“Blessed be the God and Father of our Lord Jesus Christ, who has blessed us with every spiritual blessing in the heavenly places in Christ…”
The word that Paul uses here for blessed is eulogetos, the adjective of the word eulogeo, which means to speak well of. But this word means not just to speak a blessing on someone, but for one to be well spoken of and worthy of praise. When this word is used in the New Testament, it is always ascribed to God because no one is inherently worthy of praise except for God!
No person, no king, no queen, no president, no emperor, no ruler, no pope, no apostle can match the glories of God. He himself is inherently good and in His essence holy, so truly He alone can be blessed in the way Paul speaks of here. All creatures ever created, all men ever created, have been created to give this blessing and praise to God.“My mouth will speak the praise of Yahweh, and all flesh will bless His holy name forever and ever” (Psalm 145:21, LSB).
However, the people of God especially are to speak this blessing and praise to God. “Bless Yahweh, O my soul, and all that is within me, bless His holy name” (Psalm 103:1, LSB). How is it that as a child of God that you experience the grace and forgiveness of Christ, and then not declare his praise? “But you are a chosen family, a royal priesthood, a holy nation, a people for God’s own possession, so that you may proclaim the excellencies of Him who has called you out of darkness into His marvelous light” (1 Peter 2:9, LSB).
Even as he begins this great epistle, the apostle Paul, caught up in the truth of what he is about to write to the Ephesians, breaks out in praise and giving blessing to God the Father, who gave up His only begotten Son so that the plan of the Father, Son and Holy Spirit from before time began might be fulfilled. Paul was included in that plan, and those of us who have believed in Christ are included in this plan, and we should like Paul by giving blessing and praise to our God.
Then Paul uses the phrase our Lord Jesus Christ. Paul makes this reality personal to us: we belong to Him; He has purchased us on the cross of Calvary with His blood and we can truly say He is our Lord (Romans 1:4), our Savior (2 Timothy 1:10), our Redeemer (Revelation 5:9), our Shepherd (John 10:14, 16) and our Advocate (1 John 2:1; Hebrews 4:15-16). Before Paul launches into this letter, he makes sure that these believers know they personally belong to Christ.
Here Paul speaks of believers as in Christ. What a tremendous term this is, a beloved phrase that the apostle Paul uses throughout his epistles. In fact, in Ephesians Paul uses the phrase thirty-four times. This term is a favorite of the apostle when expressing the personal and dynamic relationship between believers and Jesus.
At the core of Pauline theology lies the concept of union with Christ. Paul places significant emphasis on the spiritual life in Christ as a central element of his understanding of religious experience. Communion with Christ is essentially equated with salvation, which is attained through faith and perfected through love. It is essential to maintain the unity of Christ for us with Christ in us in our understanding. The term in the original Greek conveys a union of our life in Him and a vital connection with Christ. There is no eternal life apart from Him. To paraphrase R.C.H. Lenski, the declaration of these blessings, which we have in Christ, can only be truly valued and celebrated by those who are in Christ.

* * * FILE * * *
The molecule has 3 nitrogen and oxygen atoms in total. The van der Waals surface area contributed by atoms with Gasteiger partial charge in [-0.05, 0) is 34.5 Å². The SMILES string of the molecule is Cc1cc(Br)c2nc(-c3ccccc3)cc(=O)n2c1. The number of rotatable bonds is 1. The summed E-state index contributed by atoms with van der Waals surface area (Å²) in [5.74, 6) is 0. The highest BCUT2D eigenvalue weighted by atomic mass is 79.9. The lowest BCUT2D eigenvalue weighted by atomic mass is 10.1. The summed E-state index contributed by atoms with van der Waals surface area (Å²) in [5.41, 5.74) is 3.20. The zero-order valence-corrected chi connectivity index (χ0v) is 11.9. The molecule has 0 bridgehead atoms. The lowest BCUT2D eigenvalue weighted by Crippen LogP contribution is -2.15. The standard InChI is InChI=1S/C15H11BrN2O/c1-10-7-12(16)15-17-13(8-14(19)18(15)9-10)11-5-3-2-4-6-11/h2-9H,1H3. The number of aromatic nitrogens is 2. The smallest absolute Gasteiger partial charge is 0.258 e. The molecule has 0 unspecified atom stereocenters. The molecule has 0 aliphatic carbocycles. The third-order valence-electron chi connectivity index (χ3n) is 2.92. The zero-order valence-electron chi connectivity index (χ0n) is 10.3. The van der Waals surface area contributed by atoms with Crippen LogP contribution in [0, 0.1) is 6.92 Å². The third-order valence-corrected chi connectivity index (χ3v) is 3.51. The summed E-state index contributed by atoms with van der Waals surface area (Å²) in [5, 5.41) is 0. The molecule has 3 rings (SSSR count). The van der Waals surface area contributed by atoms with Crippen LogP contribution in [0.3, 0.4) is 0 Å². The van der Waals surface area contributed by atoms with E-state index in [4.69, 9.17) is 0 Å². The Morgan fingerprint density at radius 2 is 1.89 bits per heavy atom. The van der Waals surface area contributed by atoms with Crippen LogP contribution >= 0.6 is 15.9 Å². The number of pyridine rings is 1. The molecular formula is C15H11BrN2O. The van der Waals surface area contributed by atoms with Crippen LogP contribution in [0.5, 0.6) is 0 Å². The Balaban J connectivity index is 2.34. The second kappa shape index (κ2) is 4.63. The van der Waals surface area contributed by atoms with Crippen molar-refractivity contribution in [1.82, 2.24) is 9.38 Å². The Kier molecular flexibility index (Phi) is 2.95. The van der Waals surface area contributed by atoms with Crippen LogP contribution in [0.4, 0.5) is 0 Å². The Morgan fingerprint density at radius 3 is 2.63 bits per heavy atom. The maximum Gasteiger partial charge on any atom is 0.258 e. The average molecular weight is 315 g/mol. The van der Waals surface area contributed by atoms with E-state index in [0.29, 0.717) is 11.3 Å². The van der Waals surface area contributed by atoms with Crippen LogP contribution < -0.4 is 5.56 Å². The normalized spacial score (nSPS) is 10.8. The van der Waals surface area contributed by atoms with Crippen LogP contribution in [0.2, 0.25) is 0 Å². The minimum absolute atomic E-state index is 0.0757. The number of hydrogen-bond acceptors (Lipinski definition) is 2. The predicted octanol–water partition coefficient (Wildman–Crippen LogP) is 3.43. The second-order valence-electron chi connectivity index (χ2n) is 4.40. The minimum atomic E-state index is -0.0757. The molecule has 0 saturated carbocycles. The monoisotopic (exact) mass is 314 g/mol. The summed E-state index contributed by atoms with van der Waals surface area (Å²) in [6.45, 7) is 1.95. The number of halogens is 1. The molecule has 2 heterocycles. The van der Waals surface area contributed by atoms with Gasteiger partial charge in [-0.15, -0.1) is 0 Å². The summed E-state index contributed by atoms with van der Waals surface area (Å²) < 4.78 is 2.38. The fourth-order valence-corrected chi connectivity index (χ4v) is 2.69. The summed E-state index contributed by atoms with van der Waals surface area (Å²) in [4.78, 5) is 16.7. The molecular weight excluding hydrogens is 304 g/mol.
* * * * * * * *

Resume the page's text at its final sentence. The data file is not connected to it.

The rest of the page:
These blessings of which Paul speaks are not limited to a few spiritual elite, but rather belong to all of those who are in Christ. Paul gives us a glimpse in Romans 5:12-21 into what we were prior to being in Christ. There we are told that before our salvation we were in Adam, having a soul but having no spiritual life, and instead of eternal blessings having only the promise of eternal condemnation and separation from God (John 3:18). Consequently, we conducted ourselves in accordance with the patterns and course of this world (Ephesians 2:1), but God, rich in mercy and with great love, saved us by grace through faith (Ephesians 2:4-10). Because of that mercy, love, and grace, we now have intimate and eternal union with Christ and we are in Christ, no longer in sin or in Adam, but in Christ.
In Jesus’ teaching in John 15:1-17 concerning the vine and the branches, He teaches that the branches have their life in the vine, and that there is not any life apart from the vine. Likewise, our life, our spiritual life, our life eternal and everlasting is in Christ. “For you died and your life has been hidden with Christ in God” (Colossians 3:3, LSB). Satan cannot sever me from this life, or take this life from me, because it is hidden in the person of the Lord Jesus Christ. Our life that is no longer enslaved to sin is in Christ.
Jesus also said “I am the way, and the truth, and the life” (John 14:6, LSB). He is our life: our union with Him gives us life, and when we are in Christ there is no fear any longer of condemnation or loss of this life, for this union is eternal. What did Paul write in Romans 8:1? “[T]here is now no condemnation for those who are in Christ Jesus” (Romans 8:1, LSB). What a glorious truth! No wonder Paul was already proclaiming blessing and praise to our God.
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David Webber is married to Mary and they have four children and four grandchildren. He is the Pastor of Faith Baptist Church in Longview, TX. Webber earned a BS in History from the University of Texas at Tyler, TX, and attended Baptist Missionary Association Theological Seminary in Jacksonville, TX. Throughout his ministry, he has served as a guest preacher and teacher in many churches and various Bible conferences.
November 13, 2023
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